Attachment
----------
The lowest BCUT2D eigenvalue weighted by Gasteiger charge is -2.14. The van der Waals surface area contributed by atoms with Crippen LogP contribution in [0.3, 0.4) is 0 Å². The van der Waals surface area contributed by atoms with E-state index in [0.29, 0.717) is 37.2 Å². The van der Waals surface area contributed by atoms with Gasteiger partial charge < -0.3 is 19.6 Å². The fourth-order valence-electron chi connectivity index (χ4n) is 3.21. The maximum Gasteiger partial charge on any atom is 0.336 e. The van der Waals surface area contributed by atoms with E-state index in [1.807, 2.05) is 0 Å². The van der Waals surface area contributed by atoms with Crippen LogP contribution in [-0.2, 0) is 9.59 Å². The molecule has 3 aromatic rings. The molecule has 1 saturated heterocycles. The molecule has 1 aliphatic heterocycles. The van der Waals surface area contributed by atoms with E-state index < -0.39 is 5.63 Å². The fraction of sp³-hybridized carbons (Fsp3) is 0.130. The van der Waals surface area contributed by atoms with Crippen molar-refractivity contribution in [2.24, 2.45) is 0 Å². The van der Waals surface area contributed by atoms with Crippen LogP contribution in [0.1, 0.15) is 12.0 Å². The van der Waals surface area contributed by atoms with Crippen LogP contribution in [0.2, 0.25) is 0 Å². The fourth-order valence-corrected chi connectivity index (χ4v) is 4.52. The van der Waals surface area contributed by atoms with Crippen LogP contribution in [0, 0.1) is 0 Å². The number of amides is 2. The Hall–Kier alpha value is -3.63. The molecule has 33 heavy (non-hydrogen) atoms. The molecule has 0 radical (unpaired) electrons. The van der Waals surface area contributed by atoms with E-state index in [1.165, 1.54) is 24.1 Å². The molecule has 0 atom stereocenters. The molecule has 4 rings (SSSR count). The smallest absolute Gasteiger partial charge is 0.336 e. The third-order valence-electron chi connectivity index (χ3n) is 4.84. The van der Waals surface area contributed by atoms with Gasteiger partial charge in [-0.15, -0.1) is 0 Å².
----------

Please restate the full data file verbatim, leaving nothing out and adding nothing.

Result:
The lowest BCUT2D eigenvalue weighted by Gasteiger charge is -2.14. The van der Waals surface area contributed by atoms with Crippen LogP contribution in [0.3, 0.4) is 0 Å². The van der Waals surface area contributed by atoms with E-state index in [0.29, 0.717) is 37.2 Å². The van der Waals surface area contributed by atoms with Gasteiger partial charge < -0.3 is 19.6 Å². The fourth-order valence-electron chi connectivity index (χ4n) is 3.21. The maximum Gasteiger partial charge on any atom is 0.336 e. The van der Waals surface area contributed by atoms with E-state index in [1.807, 2.05) is 0 Å². The van der Waals surface area contributed by atoms with Crippen LogP contribution in [-0.2, 0) is 9.59 Å². The molecule has 3 aromatic rings. The molecule has 1 saturated heterocycles. The molecule has 1 aliphatic heterocycles. The van der Waals surface area contributed by atoms with E-state index < -0.39 is 5.63 Å². The fraction of sp³-hybridized carbons (Fsp3) is 0.130. The van der Waals surface area contributed by atoms with Crippen molar-refractivity contribution in [2.24, 2.45) is 0 Å². The van der Waals surface area contributed by atoms with Crippen LogP contribution in [0.1, 0.15) is 12.0 Å². The van der Waals surface area contributed by atoms with Crippen LogP contribution in [0.2, 0.25) is 0 Å². The fourth-order valence-corrected chi connectivity index (χ4v) is 4.52. The van der Waals surface area contributed by atoms with Crippen LogP contribution in [0, 0.1) is 0 Å². The number of amides is 2. The Hall–Kier alpha value is -3.63. The molecule has 33 heavy (non-hydrogen) atoms. The molecule has 0 radical (unpaired) electrons. The van der Waals surface area contributed by atoms with E-state index in [1.165, 1.54) is 24.1 Å². The molecule has 0 atom stereocenters. The molecule has 4 rings (SSSR count). The smallest absolute Gasteiger partial charge is 0.336 e. The third-order valence-electron chi connectivity index (χ3n) is 4.84. The van der Waals surface area contributed by atoms with Gasteiger partial charge in [-0.15, -0.1) is 0 Å².